There are times when it’s nice to have those old connections, but not always. Back in the day, to steal one of those grandparent-style phrases I never imagined escaping my lips, people used to have some of those old connection whatif conversations with good friends on the phone or over coffee. It would have been good imagination time full of curiosity and fantasy, but – ultimately, innocent. In our Facebook era, these are the whatifs that become most dangerous. Now people actually make those links to their pasts and, living in emotional disillusionment (see below), they take those relationships and move them out of the virtual world and into the real one. Affairs have skyrocketed at a pace paralleling that of social media. In March of 2011, in a survey conducted by the American Academy of Matrimonial Lawyers (AAML), Facebook was mentioned in 1 out of every 5 divorces in the United States. That’s just plain sad. Facebook has single-handedly erased whatif from our lives and our relationships in a way that its predecessors never did.
2. Complete emotional disillusionment.
Some of this second-to-worst ruination could also fall into the category of sharing everything with everyone. Somehow, living in these virtual worlds as so many of us do, we are becoming brainwashed about what is real and what is simply flippant – right down to our most important relationships. I have found out about an engagement, two coming outs, and a divorce all on Facebook from people with whom I was close enough to, at the very least, warrant a phone call. The disillusionment is that, in each of these cases, people believed that their “friended communities” had an emotional stake in their lives. Resultant commentary, in each scenario, ranged from like, to the oh-so-moving, “cool,” to :) OOO
Have we lost all sense of appropriateness? A little searching on the truth of these online connections, these links, these “friends”, will show story after story after story of lonely, forgotten, and ignored people with bad endings because their Facebook community was not really emotionally concerned about him or her. He or she may have just been a daily line in the news feed, (if they haven’t been hidden or “unfollowed”). One of the most notable stories that comes to mind is one reported in late 2011 by AP, Reuters, and others about the 42-year-old woman from the UK who posted about her pill overdose on her page and the 1,048 “friends” she had on Facebook made fun of the suggestion that she really would kill herself. Her mother posted on her page, after the daughter had been found dead from the overdose, “My daughter Simone passed away today so please leave her alone now.” There have been break-ups, suicides, and even murders with their roots in the complete emotional disillusionment of the relationships we make on Facebook. We are humans; we need human interactions and not human-to-computer interactions.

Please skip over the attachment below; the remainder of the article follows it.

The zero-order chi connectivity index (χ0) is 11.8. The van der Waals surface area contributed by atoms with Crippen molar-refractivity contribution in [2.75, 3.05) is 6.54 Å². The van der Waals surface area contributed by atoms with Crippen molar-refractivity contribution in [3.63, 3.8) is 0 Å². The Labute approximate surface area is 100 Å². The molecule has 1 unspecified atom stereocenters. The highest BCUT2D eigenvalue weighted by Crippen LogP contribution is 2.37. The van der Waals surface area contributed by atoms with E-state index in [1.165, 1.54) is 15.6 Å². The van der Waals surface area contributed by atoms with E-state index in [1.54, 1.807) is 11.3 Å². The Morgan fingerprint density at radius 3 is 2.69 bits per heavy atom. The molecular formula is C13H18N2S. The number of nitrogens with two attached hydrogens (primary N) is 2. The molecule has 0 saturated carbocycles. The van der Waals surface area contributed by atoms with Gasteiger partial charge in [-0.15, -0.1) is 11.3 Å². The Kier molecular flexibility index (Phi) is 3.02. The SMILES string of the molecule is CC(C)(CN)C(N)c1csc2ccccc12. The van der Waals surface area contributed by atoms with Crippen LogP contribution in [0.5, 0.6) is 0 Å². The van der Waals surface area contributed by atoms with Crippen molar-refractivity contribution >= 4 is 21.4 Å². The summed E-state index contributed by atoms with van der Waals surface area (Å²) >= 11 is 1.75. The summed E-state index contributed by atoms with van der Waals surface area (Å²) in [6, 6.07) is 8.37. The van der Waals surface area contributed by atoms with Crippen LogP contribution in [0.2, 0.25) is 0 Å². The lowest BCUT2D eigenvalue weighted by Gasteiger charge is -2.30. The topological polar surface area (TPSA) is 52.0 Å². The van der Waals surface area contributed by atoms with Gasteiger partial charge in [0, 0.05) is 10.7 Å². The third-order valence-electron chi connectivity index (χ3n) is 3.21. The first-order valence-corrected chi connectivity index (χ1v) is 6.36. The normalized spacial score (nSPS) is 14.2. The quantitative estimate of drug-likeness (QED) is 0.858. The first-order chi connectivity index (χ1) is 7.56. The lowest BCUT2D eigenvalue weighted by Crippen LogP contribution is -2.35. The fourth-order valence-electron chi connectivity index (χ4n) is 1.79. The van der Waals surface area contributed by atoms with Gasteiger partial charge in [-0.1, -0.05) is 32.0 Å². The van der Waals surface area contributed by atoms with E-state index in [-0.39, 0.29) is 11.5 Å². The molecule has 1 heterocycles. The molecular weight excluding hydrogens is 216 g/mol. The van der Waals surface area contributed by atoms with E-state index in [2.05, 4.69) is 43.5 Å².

And the #1 reason why Facebook is the Ruination of Relationships is . . .
1. Those taboo subjects aren’t anymore.
You know the subjects to which I refer: politics, religion, sex, and money. They are the subjects we were all raised not to bring up in civil exchanges. They are the subjects on which we all have our most passionate, unshakable, and PERSONAL stances. AND – they are the very subjects that make up the majority of commentary on Facebook. It’s no wonder people are angry, frustrated, hurt, or otherwise feeling disenfranchised by their communities. The truth is that, this morning, nobody got in-my-face with dissent over a girlfriend’s difficult situation. It feels like that, though. Haven’t we all been there? Sometimes, when somebody posts an opposing viewpoint, we feel such personal insult. Don’t they KNOW that I can see this and it hurts me?
I am proud to have close and important relationships in my life with people from all walks of life. My first illustrator and I disagree on some of the most basic of political agenda items. He’s still one of my lifetime friends. The same could be said of other true (in-person) friendships and family members in my life. We may disagree on religion, politics, sex, money, or – sometimes, all of it. It’s part of what makes life as an American so wonderful. I thrive in our differences. If somebody with whom I disagree on a passionate subject is close to me, there are probably a dozen admirable qualities that cancel out our vehement differences. When we are together in-person, we know not to talk about those subjects. We focus instead on what we share, what we agree on, and what we love about one another or love to do with each other. I save those hot-button topics to discuss with those on the same page as I, or – if they come up with those of opposing views, we respect one another and know when to say, “Hey, I love you and maybe this is just not a subject we can discuss. Agree to disagree.” So why, behind the not-so-private profiles of our Facebook accounts, are all bets off on these taboo subjects? When did our knee-jerk reaction to personal infuriations become a status post capable of alienating half of our friend list and, all too often, half of our real-life connections.